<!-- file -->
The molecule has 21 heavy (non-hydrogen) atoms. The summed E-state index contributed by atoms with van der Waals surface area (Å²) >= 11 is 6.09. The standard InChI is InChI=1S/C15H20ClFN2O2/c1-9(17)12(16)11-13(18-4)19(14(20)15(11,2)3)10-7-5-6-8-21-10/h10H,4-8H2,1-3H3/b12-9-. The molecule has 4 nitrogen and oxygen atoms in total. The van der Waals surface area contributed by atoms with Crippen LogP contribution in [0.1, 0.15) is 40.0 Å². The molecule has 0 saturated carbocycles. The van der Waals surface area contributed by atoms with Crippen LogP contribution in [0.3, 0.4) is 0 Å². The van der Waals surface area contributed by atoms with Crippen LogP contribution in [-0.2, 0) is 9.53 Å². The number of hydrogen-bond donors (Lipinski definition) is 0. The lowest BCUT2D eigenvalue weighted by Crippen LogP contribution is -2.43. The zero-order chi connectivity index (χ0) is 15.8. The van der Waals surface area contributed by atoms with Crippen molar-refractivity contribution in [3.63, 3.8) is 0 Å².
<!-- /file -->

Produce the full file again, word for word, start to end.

The molecule has 21 heavy (non-hydrogen) atoms. The summed E-state index contributed by atoms with van der Waals surface area (Å²) >= 11 is 6.09. The standard InChI is InChI=1S/C15H20ClFN2O2/c1-9(17)12(16)11-13(18-4)19(14(20)15(11,2)3)10-7-5-6-8-21-10/h10H,4-8H2,1-3H3/b12-9-. The molecule has 4 nitrogen and oxygen atoms in total. The van der Waals surface area contributed by atoms with Crippen LogP contribution in [0.1, 0.15) is 40.0 Å². The molecule has 0 saturated carbocycles. The van der Waals surface area contributed by atoms with Crippen LogP contribution in [0.3, 0.4) is 0 Å². The van der Waals surface area contributed by atoms with Crippen LogP contribution in [-0.2, 0) is 9.53 Å². The number of hydrogen-bond donors (Lipinski definition) is 0. The lowest BCUT2D eigenvalue weighted by Crippen LogP contribution is -2.43. The zero-order chi connectivity index (χ0) is 15.8. The van der Waals surface area contributed by atoms with Crippen molar-refractivity contribution in [3.63, 3.8) is 0 Å².